Ravensbourne were two of the most challenging, enriching, tiresome, hilarious years of my life that shaped me as an individual and as a working freelancer in the film industry.
Name: Thomas Bryan
Course: BA (Hons) Digital Film Production
Year of graduation: 2014
Highlights from my time at Ravensbourne
- Getting free tickets to the National Television Awards and ending up sitting behind Joanna Lumley when she received her lifetime achievement award.
- The brilliant guest lectures we had. Framestore came in and showed us all of the unseen behind the scene's work on the film Gravity.
- The biggest highlight for me was the people I met at Ravensbourne, friends and colleagues who I continue to enjoy working with today.
When I decided I would follow my parents into the film industry, I looked at a wide variety of courses from universities all over the country, which all claimed to feature 'industry-standard facilities', and feature courses that were designed to prepare you to work in the industry.
However, with both my parents working in the film industry, my father being an international Production Designer and award-winning Art Director, and my mother an Art Director and Set Decorator, it meant I had spent most of my life on sets and been a part of productions. So I was already informed on what was industry standard, and what I needed to learn.
I attended an open day at Ravensbourne and was blown away at the calibre of the editing and post facilities available at the university. More importantly, I was impressed with what the course offered, what it covered, and how it gave you a taste of everything including sound and audio, editing and post, script writing, production management, cinematography and more. It meant students who didn't know what they wanted to do had a chance to explore every avenue and for students who knew what they wanted to do, it gave them a thorough education across all departments so you understood and respected what everyone on set does.
Ravensbourne helped me in more than just my education. It shaped me as a person. With it being a well-respected figure in the industry, it helped me to develop my contacts and networking skills to gain my freelance work. I also worked with lots of people across all the different departments and that really helped me develop the team and individuals that I work with today. I have an extensive list of sound recordists, camera assistants, editors, and art department contacts that I can call up to give work and vice versa.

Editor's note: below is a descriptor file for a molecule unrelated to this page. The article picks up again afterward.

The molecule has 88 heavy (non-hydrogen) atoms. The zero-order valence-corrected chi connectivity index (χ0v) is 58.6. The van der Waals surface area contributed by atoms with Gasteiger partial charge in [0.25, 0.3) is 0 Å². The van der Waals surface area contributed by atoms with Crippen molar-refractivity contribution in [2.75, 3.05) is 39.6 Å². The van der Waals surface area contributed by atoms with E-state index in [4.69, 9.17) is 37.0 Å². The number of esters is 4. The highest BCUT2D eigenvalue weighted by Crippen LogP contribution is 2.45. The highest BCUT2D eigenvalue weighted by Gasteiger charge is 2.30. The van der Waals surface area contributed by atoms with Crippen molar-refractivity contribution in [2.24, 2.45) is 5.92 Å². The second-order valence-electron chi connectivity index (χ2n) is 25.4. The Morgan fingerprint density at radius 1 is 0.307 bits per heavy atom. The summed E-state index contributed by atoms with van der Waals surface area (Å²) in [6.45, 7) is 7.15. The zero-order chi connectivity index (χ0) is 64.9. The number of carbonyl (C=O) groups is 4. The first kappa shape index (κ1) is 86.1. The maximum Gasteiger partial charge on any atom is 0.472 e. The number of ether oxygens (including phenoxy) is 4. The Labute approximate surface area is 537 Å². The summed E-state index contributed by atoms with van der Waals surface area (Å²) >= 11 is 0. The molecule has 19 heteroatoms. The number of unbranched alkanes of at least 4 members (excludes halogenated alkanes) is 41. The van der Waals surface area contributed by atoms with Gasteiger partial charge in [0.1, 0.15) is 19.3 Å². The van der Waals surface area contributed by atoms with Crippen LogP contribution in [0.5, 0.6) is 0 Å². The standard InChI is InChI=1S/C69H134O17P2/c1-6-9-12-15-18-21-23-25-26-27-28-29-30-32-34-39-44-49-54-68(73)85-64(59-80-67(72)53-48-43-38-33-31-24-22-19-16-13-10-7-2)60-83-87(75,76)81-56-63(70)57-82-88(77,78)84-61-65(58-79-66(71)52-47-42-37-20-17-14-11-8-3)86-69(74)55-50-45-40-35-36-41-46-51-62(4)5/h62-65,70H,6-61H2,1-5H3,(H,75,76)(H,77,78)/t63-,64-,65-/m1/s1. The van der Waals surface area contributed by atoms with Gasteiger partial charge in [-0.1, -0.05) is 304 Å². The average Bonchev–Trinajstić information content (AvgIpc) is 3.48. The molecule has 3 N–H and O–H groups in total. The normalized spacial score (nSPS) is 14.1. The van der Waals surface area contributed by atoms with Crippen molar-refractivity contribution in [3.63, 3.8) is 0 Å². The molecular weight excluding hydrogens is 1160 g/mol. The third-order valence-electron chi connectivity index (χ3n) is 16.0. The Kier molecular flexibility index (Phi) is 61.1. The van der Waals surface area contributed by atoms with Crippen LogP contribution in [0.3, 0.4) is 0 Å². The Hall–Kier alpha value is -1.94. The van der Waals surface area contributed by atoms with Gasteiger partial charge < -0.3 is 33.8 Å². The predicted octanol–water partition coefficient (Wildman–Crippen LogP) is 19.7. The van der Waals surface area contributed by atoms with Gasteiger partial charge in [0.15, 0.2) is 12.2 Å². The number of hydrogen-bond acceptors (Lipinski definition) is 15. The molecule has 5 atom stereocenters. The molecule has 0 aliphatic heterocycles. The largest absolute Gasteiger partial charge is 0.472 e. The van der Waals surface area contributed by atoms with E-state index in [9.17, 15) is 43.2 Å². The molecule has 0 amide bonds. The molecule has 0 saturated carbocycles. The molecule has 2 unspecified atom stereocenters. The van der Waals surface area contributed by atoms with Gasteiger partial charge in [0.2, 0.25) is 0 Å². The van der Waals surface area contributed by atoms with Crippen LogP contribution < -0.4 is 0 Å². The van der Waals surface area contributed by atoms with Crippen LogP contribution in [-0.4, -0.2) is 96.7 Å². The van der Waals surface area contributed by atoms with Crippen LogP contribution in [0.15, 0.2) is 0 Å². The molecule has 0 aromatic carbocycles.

Some of the key benefits I got from studying at Ravensbourne were developing my contacts, both clients and crew, developing my understanding of film and television and every department in those industries, and I refined my craft and skill set as a Director Of Photography to give me the confidence to continue as a freelancer in the industry.
The BA (Hons) Digital Film Production degree programme is a well-designed, thorough course covering nearly every aspect of film and television production, giving you an informed insight into each department and genre so you understand and respect what they do.
Last year, I worked as Standby Art Director on an Italian feature film, 'The Habit Of Beauty'. At the end of the year I worked as Art Director on another Feature film, 'Starfish', featuring Downton Abbey star Joanne Froggatt and Tom Riley, and recently I worked as Art Director on the additional shooting of 47 Meters Down (Deep Blue) an underwater horror coming out in cinemas later this year. Amongst all of that, I have been continuing my freelance director of photography work shooting music videos, promos, commercials, and corporate work, and I have a meeting this week about becoming the camera trainee with DNA films on the new Trainspotting film working alongside Oscar-winning Cinematographer Anthony Dod Mantle. Big things to come!
- My advice to prospective students
- Enjoy yourself
- Make the most of the incredible facilities and the people there
- Enjoy being next to the O2 and a part of the heart of London.
- Go to as many industry events as you can
- Go to as many talks and seminars as you can
- Develop your portfolio and website early
- Have business cards
- Network like crazy
- Don't do things you don't want to do because you won't engage with them and you won't learn from them.
The most crucial advice I have is try to work out what you want to do in the film and television industry early in your studies. So when you get to your second year you can start to refine yourself, your craft, and importantly make mistakes. You can afford to make mistakes at university because you learn from them. You can't afford to make mistakes for a paying client or on a job because it can damage your reputation and your career.